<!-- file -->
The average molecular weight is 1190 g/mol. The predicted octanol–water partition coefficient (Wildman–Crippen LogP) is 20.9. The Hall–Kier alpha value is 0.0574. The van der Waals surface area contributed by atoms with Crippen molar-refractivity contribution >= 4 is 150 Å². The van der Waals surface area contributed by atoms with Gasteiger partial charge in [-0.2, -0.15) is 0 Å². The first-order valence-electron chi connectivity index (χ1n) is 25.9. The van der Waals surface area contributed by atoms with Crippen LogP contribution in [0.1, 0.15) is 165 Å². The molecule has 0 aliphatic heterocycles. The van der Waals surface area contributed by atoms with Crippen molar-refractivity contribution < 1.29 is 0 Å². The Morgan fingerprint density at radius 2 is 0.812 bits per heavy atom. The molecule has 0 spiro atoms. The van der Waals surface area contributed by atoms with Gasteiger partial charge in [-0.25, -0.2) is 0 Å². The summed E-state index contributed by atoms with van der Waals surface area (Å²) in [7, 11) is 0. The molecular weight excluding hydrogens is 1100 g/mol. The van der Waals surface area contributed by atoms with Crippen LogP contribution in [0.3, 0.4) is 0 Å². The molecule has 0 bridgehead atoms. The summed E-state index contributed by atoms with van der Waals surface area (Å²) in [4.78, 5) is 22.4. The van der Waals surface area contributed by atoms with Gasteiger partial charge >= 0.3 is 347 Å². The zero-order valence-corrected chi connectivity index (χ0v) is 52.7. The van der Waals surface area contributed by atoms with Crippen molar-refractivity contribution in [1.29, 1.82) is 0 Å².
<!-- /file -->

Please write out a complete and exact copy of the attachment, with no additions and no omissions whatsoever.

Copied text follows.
The average molecular weight is 1190 g/mol. The predicted octanol–water partition coefficient (Wildman–Crippen LogP) is 20.9. The Hall–Kier alpha value is 0.0574. The van der Waals surface area contributed by atoms with Crippen molar-refractivity contribution >= 4 is 150 Å². The van der Waals surface area contributed by atoms with Gasteiger partial charge in [-0.2, -0.15) is 0 Å². The first-order valence-electron chi connectivity index (χ1n) is 25.9. The van der Waals surface area contributed by atoms with Crippen LogP contribution in [0.1, 0.15) is 165 Å². The molecule has 0 aliphatic heterocycles. The van der Waals surface area contributed by atoms with Crippen molar-refractivity contribution < 1.29 is 0 Å². The Morgan fingerprint density at radius 2 is 0.812 bits per heavy atom. The molecule has 0 spiro atoms. The van der Waals surface area contributed by atoms with Gasteiger partial charge in [-0.25, -0.2) is 0 Å². The summed E-state index contributed by atoms with van der Waals surface area (Å²) in [7, 11) is 0. The molecular weight excluding hydrogens is 1100 g/mol. The van der Waals surface area contributed by atoms with Crippen LogP contribution in [0.3, 0.4) is 0 Å². The molecule has 0 bridgehead atoms. The summed E-state index contributed by atoms with van der Waals surface area (Å²) in [4.78, 5) is 22.4. The van der Waals surface area contributed by atoms with Gasteiger partial charge >= 0.3 is 347 Å². The zero-order valence-corrected chi connectivity index (χ0v) is 52.7. The van der Waals surface area contributed by atoms with Crippen molar-refractivity contribution in [1.29, 1.82) is 0 Å².